Thus, in order to gauge the real economic story, and develop a better earnings prediction model, traders must consider the regional trends and ask the big question: Are the strong regions, such as Texas and other southern states enough to keep the U.S. economy and corporate earnings growing? Maybe they are. And if so, that factor along with the Fed staying away from interest rate increases may be strong combination, which explains why stock prices keep rising. Maybe the algos know some stuff.
- Calendar: U.S. markets will close for Good Friday. Earnings season picks up steam. Watch for earnings on IBM, NFLX, UNH, C, and GS to influence trading. Expect U.S. Industrial Production, Capacity Utilization and Manufacturing Production figures, U.S. Retail sales numbers releases. China releases GDP. OPEC will meet. U.S. Trade Balance and Markit PMI numbers for U.S. as well as Europe are expected. Several Fed speakers will be out on the talk circuit.
- Big Picture: The third year of the Presidential Cycle (2019) is traditionally bullish for stocks. The migration from high tax states to low tax states is an underappreciated economic factor.
- Risk: Watch earnings, the bond market, oil prices, and the U.S. border dispute. Keep a very close eye on U.S. China trade talks and the ongoing reserve ratio manipulations in China.
- Market Behavior: The trend remains up. Intraday volatility remains.
- What to do: Stay patient. Expect volatility. Think outside the box. Hedge when it’s called for but not excessively. Manage positions individually. Give stocks more room to maneuver by widening sell stops but sell if your stops get hit. Use options for high priced stocks.
The Trend in Stocks Remains Up
In what has become a habitual line in this section, the New York Stock Exchange Advance Decline line (NYAD) has made another high, which points to stock prices. This indicator remains the most accurate predictor of the stock market’s trend since the 2016 presidential election.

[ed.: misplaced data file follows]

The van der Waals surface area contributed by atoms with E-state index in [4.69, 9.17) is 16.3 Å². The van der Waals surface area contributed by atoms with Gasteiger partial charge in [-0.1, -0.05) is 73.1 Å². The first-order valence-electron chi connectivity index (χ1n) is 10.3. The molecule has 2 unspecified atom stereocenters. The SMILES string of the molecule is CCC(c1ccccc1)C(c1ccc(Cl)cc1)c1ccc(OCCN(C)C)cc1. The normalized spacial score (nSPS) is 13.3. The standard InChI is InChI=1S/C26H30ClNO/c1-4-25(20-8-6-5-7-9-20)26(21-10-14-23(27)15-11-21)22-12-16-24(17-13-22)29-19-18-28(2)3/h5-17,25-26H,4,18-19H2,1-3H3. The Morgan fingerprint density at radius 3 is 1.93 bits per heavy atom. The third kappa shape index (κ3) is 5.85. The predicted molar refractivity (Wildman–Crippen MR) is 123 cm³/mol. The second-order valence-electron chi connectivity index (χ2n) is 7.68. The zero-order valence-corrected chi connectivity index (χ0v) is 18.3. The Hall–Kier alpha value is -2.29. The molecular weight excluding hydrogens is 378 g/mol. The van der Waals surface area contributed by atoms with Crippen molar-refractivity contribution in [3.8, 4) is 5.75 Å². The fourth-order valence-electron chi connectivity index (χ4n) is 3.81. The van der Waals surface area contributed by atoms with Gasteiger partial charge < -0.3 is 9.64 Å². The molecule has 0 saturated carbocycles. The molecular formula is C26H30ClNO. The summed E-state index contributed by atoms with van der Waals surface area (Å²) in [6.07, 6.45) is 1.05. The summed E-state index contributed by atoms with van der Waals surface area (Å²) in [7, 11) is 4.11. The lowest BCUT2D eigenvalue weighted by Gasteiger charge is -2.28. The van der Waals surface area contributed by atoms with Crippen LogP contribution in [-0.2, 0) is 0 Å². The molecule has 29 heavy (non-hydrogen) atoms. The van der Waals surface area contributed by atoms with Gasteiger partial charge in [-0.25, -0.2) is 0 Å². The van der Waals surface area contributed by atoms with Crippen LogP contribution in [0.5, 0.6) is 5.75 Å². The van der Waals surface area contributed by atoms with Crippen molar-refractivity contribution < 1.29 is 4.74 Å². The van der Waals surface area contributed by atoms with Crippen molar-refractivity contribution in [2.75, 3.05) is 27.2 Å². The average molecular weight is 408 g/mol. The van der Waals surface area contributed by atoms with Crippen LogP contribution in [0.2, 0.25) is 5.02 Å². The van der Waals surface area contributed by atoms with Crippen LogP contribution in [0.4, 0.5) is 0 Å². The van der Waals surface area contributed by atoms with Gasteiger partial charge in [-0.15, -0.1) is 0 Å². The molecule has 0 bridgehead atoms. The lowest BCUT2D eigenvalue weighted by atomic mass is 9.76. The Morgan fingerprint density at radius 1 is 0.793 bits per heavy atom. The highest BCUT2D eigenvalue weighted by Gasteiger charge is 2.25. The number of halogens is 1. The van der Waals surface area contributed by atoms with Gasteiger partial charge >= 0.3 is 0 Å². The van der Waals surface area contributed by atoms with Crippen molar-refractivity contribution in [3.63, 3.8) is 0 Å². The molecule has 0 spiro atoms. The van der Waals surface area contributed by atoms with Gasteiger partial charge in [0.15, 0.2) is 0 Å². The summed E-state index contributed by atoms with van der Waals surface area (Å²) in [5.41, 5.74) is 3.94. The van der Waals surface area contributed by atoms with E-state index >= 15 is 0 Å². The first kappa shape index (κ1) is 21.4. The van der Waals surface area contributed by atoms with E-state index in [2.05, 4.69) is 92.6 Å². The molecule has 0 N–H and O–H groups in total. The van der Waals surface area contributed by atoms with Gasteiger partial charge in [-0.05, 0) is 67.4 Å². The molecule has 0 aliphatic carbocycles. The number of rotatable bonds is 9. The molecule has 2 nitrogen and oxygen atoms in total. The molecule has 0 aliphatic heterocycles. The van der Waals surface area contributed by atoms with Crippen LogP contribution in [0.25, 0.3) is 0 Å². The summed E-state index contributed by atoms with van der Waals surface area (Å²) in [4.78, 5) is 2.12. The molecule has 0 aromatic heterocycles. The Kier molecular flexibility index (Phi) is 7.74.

More important, the On Balance Volume (OBV), Accumulation Distribution (ADI), rate-of-change indicators are all positive and climbing. This suggests that money is moving back into stocks and is doing so at a more rapid pace, which means higher prices in the short term.
Sector selectivity remains important, with technology stocks such as Texas Instruments (TXN) and Cerus Logic (CRUS), two stocks in the Joe Duarte in the Money Options portfolio currently leading the way.
Trade with the Trend
As Marty Zweig would say, “don’t fight the Fed and don’t fight market momentum.”
We are in the middle of a major demographic and political shift which may be a stealth positive for corporate earnings, especially with the Federal Reserve standing aside. And stocks seem to like what they see. Of course, this is not a period without risk, as things could change with the next headline. Yet, from a trading standpoint there is clearly money to be made and those who can manage the risk can still participate.
Certainly, stocks are getting expensive, both on valuation and price metrics. But by using options, hedging when necessary, and remaining flexible in both your time frame and stock selection you can still participate in the overall market trend and decrease risks.
I own shares in CRUS and TXN as of this writing.
Joe Duarte has been an active trader and widely recognized stock market analyst since 1987. He is author of Trading Options for Dummies.
Related Articles on STOCKS
One option trader or fund is making a large bull bet on Tesla reports Jay Soloff ...
The crude oil selloff is probably a bear leg in a developing trading range, writes Al Brooks...
With institutional capital’s flight from hedge funds into the private equity sector, expect bl...